It sounds beautiful, and certainly the new Pope bearing his name is very compelling, but the way of St Francis, like the way of Jesus is hard, and the road is narrow. The way of the world today demands that we have less empathy and compassion, more competition and self-interest. What we preach in church flies in the face of what people are hearing in their everyday life – on TV – at work – from friends. Advertisements offer a constant and convincing barrage of messages urging you to indulge yourself, and lose yourself in the false promises of materialism.
The image of St Francis disposing of his worldly possessions, and walking about the countryside in his tattered brown habit, begging for his bread and communing with the birds, sounds foolish, reckless, and irresponsible to modern ears. But let us be reminded that the New Testament calls us to be prepared to be “fools for Christ.”
“Your kingdom come” we pray to the Lord. Really? Careful what you pray for! What would that kingdom look like? Talk about counter-cultural! But Christians are encouraged to hope that the way of Jesus, because it is the way of life, will become present reality, not just future hope, that its influence will be felt and experienced, and once again become the motivation for a majority of people to live by, and it will be a much better world when that happens.
“We are all creatures of one family.” St Francis (along with his modern namesake Pope Francis I), calls us to a radical humility in relation to the world (to the entire created order, and especially to other people), a passionate love of Christ that expresses itself in compassion for people, reverence for nature, willingness to serve the Lord with gladness, and a great generosity of spirit. May we embrace that spirit, and become instruments of peace, and bearers of love, hope and joy.
The Venerable Grant Rodgers, Rector
Isaiah 58: 1—10 Shout out, do not hold back! Lift up your voice like a trumpet! Announce to my people their rebellion, to the house of Jacob their sins. Yet day after day they seek me and delight to know my ways, as if they were a nation that practised righteousness and did not forsake the ordinance of their God; they ask of me righteous judgements, they delight to draw near to God. ‘Why do we fast, but you do not see? Why humble ourselves, but you do not notice?’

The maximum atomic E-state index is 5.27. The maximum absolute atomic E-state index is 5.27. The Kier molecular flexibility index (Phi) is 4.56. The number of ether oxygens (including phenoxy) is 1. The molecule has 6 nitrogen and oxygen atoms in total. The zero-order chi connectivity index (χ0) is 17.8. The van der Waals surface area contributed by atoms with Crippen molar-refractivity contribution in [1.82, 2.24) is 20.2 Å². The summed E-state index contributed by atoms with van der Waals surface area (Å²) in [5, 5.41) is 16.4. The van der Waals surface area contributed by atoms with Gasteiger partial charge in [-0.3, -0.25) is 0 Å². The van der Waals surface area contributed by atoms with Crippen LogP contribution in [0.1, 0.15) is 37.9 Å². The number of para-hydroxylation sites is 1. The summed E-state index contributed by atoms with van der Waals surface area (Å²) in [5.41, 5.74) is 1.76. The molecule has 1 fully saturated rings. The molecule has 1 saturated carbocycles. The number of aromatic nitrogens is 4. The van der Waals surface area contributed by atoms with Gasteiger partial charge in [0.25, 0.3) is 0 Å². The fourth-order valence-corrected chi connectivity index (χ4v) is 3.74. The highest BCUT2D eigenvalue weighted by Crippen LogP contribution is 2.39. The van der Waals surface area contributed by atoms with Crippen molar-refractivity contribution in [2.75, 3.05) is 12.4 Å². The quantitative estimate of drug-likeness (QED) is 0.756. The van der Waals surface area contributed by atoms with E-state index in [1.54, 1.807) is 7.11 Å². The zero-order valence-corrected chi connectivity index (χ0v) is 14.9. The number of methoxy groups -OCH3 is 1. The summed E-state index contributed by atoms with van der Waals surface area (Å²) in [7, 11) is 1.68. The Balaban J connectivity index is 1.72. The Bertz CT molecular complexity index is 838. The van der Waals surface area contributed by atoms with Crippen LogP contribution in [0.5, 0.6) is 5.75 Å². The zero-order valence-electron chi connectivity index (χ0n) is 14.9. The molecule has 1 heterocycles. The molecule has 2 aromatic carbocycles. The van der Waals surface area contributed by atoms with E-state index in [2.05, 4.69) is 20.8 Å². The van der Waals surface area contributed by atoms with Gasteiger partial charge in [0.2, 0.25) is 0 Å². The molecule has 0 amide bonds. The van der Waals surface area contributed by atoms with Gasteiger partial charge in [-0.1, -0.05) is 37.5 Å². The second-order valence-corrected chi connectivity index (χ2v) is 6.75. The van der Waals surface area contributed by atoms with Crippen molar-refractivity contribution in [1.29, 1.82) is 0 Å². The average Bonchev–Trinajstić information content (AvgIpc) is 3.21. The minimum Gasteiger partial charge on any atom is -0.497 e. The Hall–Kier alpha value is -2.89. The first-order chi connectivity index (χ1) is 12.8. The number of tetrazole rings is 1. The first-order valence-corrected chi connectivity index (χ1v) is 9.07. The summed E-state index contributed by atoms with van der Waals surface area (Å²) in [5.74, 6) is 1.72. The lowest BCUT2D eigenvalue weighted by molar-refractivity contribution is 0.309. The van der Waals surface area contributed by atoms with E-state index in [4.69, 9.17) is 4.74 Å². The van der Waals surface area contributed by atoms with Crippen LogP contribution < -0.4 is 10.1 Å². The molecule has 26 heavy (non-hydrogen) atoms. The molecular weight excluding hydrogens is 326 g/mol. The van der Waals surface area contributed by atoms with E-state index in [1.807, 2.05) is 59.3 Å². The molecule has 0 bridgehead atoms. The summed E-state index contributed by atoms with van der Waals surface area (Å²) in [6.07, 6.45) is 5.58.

Look, you serve your own interest on your fast-day, and oppress all your workers. Look, you fast only to quarrel and to fight and to strike with a wicked fist. Such fasting as you do today will not make your voice heard on high. 5 Is such the fast that I choose, a day to humble oneself? Is it to bow down the head like a bulrush, and to lie in sackcloth and ashes? Will you call this a fast, a day acceptable to the Lord?
Is not this the fast that I choose: to loose the bonds of injustice, to undo the thongs of the yoke,to let the oppressed go free, and to break every yoke? Is it not to share your bread with the hungry,
and bring the homeless poor into your house; when you see the naked, to cover them, and not to hide yourself from your own kin? Then your light shall break forth like the dawn, and your healing shall spring up quickly; your vindicator shall go before you, the glory of the Lord shall be your rearguard. Then you shall call, and the Lord will answer; you shall cry for help, and he will say, Here I am.
If you remove the yoke from among you, the pointing of the finger, the speaking of evil, if you offer your food to the hungry and satisfy the needs of the afflicted, then your light shall rise in the darkness and your gloom be like the noonday.
Galatians 6.14–18 May I never boast of anything except the cross of our Lord Jesus Christ, by which the world has been crucified to me, and I to the world. For neither circumcision nor uncircumcision is anything; but a new creation is everything! As for those who will follow this rule—peace be upon them, and mercy, and upon the Israel of God. From now on, let no one make trouble for me; for I carry the marks of Jesus branded on my body. May the grace of our Lord Jesus Christ be with your spirit, brothers and sisters. Amen.
Matthew 11.25–30 At that time Jesus said, ‘I thank you, Father, Lord of heaven and earth, because you have hidden these things from the wise and the intelligent and have revealed them to infants; yes, Father, for such was your gracious will. All things have been handed over to me by my Father; and no one knows the Son except the Father, and no one knows the Father except the Son and anyone to whom the Son chooses to reveal him. ‘Come to me, all you that are weary and are carrying heavy burdens, and I will give you rest. Take my yoke upon you, and learn from me; for I am gentle and humble in heart, and you will find rest for your souls. For my yoke is easy, and my burden is light.’